Biden announces AUKUS nuclear submarine deal to take on China
BREAKING NEWS: Biden announces nuclear submarine deal with the UK and Australia to take on China: Tells Rishi Sunak and Anthony Albanese ‘I am proud to be your shipmate’ in agreement to combat Beijing’s military
President Joe Biden has agreed to sell three fast-attack nuclear submarines to Australia in a deal with the United Kingdom to combat the growing threat of China.
Biden announced the pact at the home of the U.S. Pacific Fleet in San Diego and in front of the 377-foot nuclear attack submarine the USS Missouri.
The AUKUS deal is about making sure the ‘Indo Pacific will remain free and open’, the president said in a clear message to Beijing as it ramps up its military presence around Taiwan.
He then told British Prime Minister Rishi Sunak and Australian Prime Minister Anthony Albanese: ‘The United States could not think of two better friends to stand with.
‘I am proud to be your shipmate,’ he added.
The move marks one of Biden’s most aggressive step towards China’s growing military, and is combined with the Pentagon requesting its biggest peacetime budget in history.
President Joe Biden has agreed to sell three fast-attack nuclear submarines to Australia in a deal with the United Kingdom to combat the growing threat of China. He spoke with Australian Prime Minister Anthony Albanese (left) and British Prime Minister Rishi Sunak (right) in front of the nuclear attack submarine the USS Missouri
He then told British Prime Minister Rishi Sunak and Australian Prime Minister Anthony Albanese: ‘I am proud to be your ship mate’
The U.S. will share nuclear technology with Australia to help them develop their own fleet that can take on Chinese subs.
The announcement came as the financial markets continued to spiral because of the collapse of the Silicon Valley Bank.
‘The United States has safeguarded stability in the Indo-Pacific for decades for the enormous benefit of nations throughout the region,’ Biden said.
‘We’re showing again how democracies can deliver our own security and prosperity, and not just for us but for the entire world,’ he added.
In a joint statement, Biden, Albanese and Sunak endorsed plans for the so-called AUKUS project, first announced in 2021, which angered French President Emmanuel Macron.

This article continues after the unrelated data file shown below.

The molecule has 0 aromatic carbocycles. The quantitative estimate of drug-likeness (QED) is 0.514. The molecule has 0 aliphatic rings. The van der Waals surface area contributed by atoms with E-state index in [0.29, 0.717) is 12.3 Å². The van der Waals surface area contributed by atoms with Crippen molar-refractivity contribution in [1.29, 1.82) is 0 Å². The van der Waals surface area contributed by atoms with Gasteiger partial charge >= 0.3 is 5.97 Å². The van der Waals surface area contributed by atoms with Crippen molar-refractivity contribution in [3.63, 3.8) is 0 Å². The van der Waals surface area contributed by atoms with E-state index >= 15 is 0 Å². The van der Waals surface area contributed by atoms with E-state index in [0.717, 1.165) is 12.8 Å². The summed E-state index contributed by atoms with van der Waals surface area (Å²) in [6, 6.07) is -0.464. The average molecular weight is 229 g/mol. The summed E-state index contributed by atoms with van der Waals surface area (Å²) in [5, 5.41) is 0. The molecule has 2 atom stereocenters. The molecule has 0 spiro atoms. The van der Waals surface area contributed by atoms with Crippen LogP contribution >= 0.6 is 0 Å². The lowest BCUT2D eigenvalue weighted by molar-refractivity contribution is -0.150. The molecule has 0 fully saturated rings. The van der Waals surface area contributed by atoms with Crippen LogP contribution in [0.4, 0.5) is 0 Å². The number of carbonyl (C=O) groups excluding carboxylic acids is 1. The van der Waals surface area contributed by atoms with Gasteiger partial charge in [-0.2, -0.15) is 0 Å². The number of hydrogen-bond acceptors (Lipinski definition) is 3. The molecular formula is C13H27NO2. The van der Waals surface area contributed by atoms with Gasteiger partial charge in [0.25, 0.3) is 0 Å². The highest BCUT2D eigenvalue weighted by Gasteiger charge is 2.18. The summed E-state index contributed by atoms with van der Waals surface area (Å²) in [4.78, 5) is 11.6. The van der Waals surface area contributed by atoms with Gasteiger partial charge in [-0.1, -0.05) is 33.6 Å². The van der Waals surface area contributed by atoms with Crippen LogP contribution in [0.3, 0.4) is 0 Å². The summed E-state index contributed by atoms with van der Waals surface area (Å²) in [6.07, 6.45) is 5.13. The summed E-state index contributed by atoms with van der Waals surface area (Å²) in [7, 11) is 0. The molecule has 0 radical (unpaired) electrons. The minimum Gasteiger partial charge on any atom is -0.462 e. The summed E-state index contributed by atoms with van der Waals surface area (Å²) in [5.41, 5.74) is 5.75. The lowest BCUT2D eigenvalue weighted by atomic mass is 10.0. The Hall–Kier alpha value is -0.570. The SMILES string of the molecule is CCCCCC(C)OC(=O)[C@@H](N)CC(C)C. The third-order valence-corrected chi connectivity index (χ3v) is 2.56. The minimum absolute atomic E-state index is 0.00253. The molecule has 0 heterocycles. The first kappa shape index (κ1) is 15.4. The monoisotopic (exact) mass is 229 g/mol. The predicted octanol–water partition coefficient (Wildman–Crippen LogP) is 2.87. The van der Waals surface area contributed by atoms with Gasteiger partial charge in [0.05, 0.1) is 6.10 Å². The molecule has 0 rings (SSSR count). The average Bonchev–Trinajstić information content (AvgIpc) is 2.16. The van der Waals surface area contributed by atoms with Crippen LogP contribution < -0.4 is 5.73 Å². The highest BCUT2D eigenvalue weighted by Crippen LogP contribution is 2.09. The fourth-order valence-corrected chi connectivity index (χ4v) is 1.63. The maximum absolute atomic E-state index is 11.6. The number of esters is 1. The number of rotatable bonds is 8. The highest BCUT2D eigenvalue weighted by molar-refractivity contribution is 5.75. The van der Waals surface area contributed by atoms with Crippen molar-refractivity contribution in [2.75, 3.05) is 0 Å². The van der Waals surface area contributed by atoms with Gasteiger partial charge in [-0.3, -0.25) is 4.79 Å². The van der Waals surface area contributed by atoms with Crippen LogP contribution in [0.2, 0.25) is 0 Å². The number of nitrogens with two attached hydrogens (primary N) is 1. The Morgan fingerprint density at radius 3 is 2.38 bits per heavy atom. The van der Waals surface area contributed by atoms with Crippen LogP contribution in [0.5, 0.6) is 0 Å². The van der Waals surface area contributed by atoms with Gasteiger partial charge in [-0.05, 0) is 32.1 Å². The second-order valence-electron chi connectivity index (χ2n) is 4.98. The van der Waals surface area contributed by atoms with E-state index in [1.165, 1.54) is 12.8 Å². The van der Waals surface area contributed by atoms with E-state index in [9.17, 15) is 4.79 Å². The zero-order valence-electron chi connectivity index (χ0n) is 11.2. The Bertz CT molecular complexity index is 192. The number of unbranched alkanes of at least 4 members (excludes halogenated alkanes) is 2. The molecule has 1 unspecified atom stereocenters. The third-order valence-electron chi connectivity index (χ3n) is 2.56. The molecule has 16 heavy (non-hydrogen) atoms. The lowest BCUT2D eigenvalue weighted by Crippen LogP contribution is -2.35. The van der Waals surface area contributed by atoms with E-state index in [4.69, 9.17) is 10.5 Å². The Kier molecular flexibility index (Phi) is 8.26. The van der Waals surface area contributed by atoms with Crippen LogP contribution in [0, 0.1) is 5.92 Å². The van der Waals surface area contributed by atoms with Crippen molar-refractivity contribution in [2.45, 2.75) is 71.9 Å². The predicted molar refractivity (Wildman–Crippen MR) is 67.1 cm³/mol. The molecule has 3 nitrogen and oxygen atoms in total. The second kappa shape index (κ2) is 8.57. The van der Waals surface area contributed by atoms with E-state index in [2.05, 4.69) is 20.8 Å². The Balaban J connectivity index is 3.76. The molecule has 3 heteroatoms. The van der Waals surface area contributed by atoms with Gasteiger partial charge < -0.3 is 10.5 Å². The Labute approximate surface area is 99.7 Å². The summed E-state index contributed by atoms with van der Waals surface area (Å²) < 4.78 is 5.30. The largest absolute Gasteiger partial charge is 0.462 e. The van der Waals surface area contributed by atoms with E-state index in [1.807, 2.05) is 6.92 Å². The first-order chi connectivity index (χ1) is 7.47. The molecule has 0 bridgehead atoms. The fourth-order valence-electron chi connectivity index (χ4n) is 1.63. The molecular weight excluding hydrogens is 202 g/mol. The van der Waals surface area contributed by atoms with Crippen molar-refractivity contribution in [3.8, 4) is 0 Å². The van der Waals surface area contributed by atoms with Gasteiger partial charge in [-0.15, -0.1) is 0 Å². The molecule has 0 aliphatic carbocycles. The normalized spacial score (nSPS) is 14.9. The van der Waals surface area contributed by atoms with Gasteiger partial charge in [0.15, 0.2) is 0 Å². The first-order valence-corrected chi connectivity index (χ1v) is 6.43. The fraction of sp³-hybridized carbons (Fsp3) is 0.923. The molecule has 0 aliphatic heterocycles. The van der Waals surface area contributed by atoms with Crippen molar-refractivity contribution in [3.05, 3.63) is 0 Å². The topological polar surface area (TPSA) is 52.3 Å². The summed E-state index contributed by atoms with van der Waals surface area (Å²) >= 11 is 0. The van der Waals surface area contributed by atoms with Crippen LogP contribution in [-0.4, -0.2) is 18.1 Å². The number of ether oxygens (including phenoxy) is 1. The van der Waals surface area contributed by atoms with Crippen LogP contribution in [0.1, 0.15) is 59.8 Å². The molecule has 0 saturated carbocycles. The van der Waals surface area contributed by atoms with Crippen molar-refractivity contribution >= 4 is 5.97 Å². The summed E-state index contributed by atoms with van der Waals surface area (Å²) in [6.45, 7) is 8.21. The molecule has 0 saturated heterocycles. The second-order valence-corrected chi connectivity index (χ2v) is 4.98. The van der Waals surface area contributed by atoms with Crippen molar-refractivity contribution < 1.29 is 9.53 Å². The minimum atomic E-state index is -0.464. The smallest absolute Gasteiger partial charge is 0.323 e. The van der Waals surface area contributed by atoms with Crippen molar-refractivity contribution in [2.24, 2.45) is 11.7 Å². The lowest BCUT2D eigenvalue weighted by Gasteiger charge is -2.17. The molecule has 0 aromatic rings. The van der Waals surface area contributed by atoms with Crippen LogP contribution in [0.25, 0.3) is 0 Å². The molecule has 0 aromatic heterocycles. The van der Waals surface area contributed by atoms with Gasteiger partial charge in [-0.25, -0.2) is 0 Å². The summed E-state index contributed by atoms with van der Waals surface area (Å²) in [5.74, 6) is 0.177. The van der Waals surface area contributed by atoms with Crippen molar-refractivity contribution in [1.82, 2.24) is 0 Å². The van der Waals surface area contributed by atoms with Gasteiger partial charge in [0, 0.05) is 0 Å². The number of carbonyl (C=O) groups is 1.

Under the deal, the United States intends to sell Australia three U.S. Virginia class nuclear-powered submarines in the early 2030s, with an option to buy two more if needed, the joint statement said.
The statement from the leaders said the multi-stage project would culminate with British and Australian production and operation of a new class of submarine – SSN-AUKUS – a ‘trilaterally developed’ vessel based on Britain’s next-generation design that would be built in Britain and Australia and include ‘cutting edge’ U.S. technologies.
‘The first UK submarines built to this design will be delivered in the late 2030s … and the first Australian submarines will follow in the early 2040s,’ a British statement said.
The vessels will be built by BAE Systems and Rolls-Royce, it said.
The agreement will also see U.S. and British submarines deployed in Western Australia to help train Australian crews and bolster deterrence, the senior U.S. official said. The joint statement said the United States and Britain would begin these rotational deployments as soon as 2027 and a senior U.S. official said this would increase to four U.S. submarines and one British in a few years.
This first phase of the plan is already underway with Virginia, a nuclear-powered cruise missile attack submarine, currently visiting Perth, Australia, officials said.
AUKUS will be the first time Washington has shared nuclear-propulsion technology since it did so with Britain in the 1950s.
China has condemned AUKUS as an illegal act of nuclear proliferation. In launching the partnership Australia also upset France by abruptly cancelling a deal to buy French conventional submarines.
The move marks one of Biden’s most aggressive step towards China’s growing military, and is combined with the Pentagon requesting its biggest peacetime budget in history
Briefing a small group of reporters on Friday, Sullivan dismissed China’s concerns and pointed Beijing’s own military buildup, including nuclear-powered submarines.
‘We have communicated with them about AUKUS and sought more information from them about their intentions,’ he said.
Big questions remain about the plan, not least over strict U.S. curbs on the extensive technology sharing needed for the project and about how long it will take to deliver the submarines, even as the perceived threat posed by China mounts.
In a reflection of stretched U.S. production capacity, the senior U.S. official told Reuters it was ‘very likely’ one or two of the Virginia-class submarines sold to Australia would be vessels that had been in U.S. service, something that would require congressional approval.
Australia had agreed to contribute funds to boost U.S. and British submarine production and maintenance capacity, the official said.
He said Washington was looking at ‘double digit billion’ investment in its submarine industrial base on top of $4.6 billion already committed for 2023-29 and that the Australian contribution would be less than 15 percent of the total.
One senior U.S. official said AUKUS reflected mounting threats in the Indo-Pacific, not just from China towards self-ruled Taiwan and in the contested South China Sea, but also from Russia, which has conducted joint exercises with China, and North Korea as well.
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